?

Log in

Previous Entry | Next Entry

*xenu saves*

Have any of you read the New Yorker piece about Paul Haggis and his dropping out of Scientology after 30+years?

It's very interesting reading and I was constantly struck by how bizarre it was to me that people could get into this and not find it strange at all.

Then, I started thinking about their cultivation (or, should I say- cult-ivation? HAR) of celebrity members, letting them act as the frontmen, while there are other layers to the pyramid doing grunt work to keep the whole shiny volcano alien operation going, year after year. It's a brilliant strategy- putting forth this wall of success and fame, using that to sell the whole operation.

But- it seems that, every time I find out someone is in Scientology, I feel disappointed. But why? Any other religion or belief- it seems as though it wouldn't matter quite as much. The end work is what matters- film, music, writing, whatever. That COS label, though, for me, casts this odd retroactive pall over their whole body of work. I guess a prime example for me is Beck. Used to enjoy the heck out of his stuff, but once he went back in there, I just have no interest. Does that make me some sort of bigot, in an odd way? I don't know the guy, I'll never meet him- I'm just a consumer of the work he produces.

Is it the work? Is there something about film and music- creative products- because they elicit such an emotional response, we feel more of a personal bond than should realistically be there? Then, you feel as though some old friend has gone a little nuts and it colors your whole response to everything they do.

What do you guys think? Should the artists' work just speak for itself, with no consideration that they avidly believe the words of a hack pulp sci-fi writer? Or, can it not be separated?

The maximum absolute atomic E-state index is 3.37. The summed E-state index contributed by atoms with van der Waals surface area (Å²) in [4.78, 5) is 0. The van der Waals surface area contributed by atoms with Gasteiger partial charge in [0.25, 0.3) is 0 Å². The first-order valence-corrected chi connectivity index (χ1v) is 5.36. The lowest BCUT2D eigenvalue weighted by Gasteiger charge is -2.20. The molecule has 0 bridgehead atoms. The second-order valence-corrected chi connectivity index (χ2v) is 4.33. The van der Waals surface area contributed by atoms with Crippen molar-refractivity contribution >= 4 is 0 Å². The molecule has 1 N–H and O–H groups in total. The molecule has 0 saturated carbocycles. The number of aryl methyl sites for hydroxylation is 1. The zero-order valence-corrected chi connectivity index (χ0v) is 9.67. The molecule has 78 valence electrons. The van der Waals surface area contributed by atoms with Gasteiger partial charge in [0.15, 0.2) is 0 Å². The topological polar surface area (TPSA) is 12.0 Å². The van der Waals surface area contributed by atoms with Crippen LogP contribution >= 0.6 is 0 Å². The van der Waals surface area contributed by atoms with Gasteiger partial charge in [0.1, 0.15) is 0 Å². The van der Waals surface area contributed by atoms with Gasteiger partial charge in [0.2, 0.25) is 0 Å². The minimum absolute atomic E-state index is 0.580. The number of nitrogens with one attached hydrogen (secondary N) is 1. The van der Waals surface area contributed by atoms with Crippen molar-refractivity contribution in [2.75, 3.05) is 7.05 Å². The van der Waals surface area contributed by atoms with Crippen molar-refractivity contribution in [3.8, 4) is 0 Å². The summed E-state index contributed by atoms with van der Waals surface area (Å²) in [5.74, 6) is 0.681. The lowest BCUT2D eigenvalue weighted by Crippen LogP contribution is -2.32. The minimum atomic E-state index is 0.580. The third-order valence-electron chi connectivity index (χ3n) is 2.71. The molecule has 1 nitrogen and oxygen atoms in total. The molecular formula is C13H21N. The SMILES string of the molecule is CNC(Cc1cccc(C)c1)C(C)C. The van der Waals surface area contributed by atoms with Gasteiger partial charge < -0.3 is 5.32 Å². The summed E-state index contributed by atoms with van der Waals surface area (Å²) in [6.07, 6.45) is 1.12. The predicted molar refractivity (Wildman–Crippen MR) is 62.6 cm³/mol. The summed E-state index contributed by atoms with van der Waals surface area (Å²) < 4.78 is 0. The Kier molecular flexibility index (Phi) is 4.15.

Comments

( 11 eggs in the coffee — says you )
mquigley
Feb. 9th, 2011 04:50 pm (UTC)
I may make enemies among your friends list, and I do mean all respect, but virgin birth and resurrection are both pretty far-fetched also. And so many favorite books, and a shitload of music that I adore, were made my people who believe in that stuff.

I had allowed myself to get a bit turned off to Prince, in recent years, due to his involvement with the Jehovah's Witnesses (who are frankly WAY wackier than the Scientologists), but upon seeing him in concert a couple of weeks ago was reminded that, when it comes to art, the kookoo beliefs which drive an artist's engine can very frequently be only marginally relevant. He was, as he was when I saw him all those times in the 80s -- before he'd decided to affiliate himself with a crazy church to compound his already existing insanity -- fucking incredible.

Sometimes it matters, sometimes it doesn't. What's the work they're putting out there? Is it music, or perhaps painting, where there are so many esoteric factors which leave the experience much more personal for the observer (regardless of the artist's inspiration or intent)? Or is it more philosophical? Are their beliefs harmful to others, or are they just stupid? There are so many factors.

I've adored some musicians who worshiped Mao Zedong, for God's sake. He's WAY worse than L. Ron Hubbard.

Edited at 2011-02-09 05:10 pm (UTC)
ludickid
Feb. 9th, 2011 05:01 pm (UTC)
The work should always stand alone. You can and should take the person into account, but believing something stupid doesn't preclude someone from creating great art any more than believing something smart protects them from creating bad art. The work is what matters. If you had to vet every great artist based on their belief in ridiculous and/or offensive ideas, there'd be none left.
rjwhite
Feb. 9th, 2011 05:04 pm (UTC)
For some reason, though, the big S is the one where I just feel pity and take a dim view of the practitioner.
aurienne
Feb. 10th, 2011 03:10 am (UTC)
I feel that way about Scientology too, though I know many other beliefs are just as new or take as much money, but there's something about "created by an SF writer", that even though I use a lot of Bablyon5 stuff to explain my beliefs, Scientology feels more "fake". I do see it as casting something over my view of the work itself - like watching an R movie on a Family channel - lots of commercial breaks and dubbed over lines or edited or cut scenes -- maybe the work would be stronger if the artist didn't have to put so much into Scientology. (And my perception of Scientology is that of a religion that takes rather than gives.)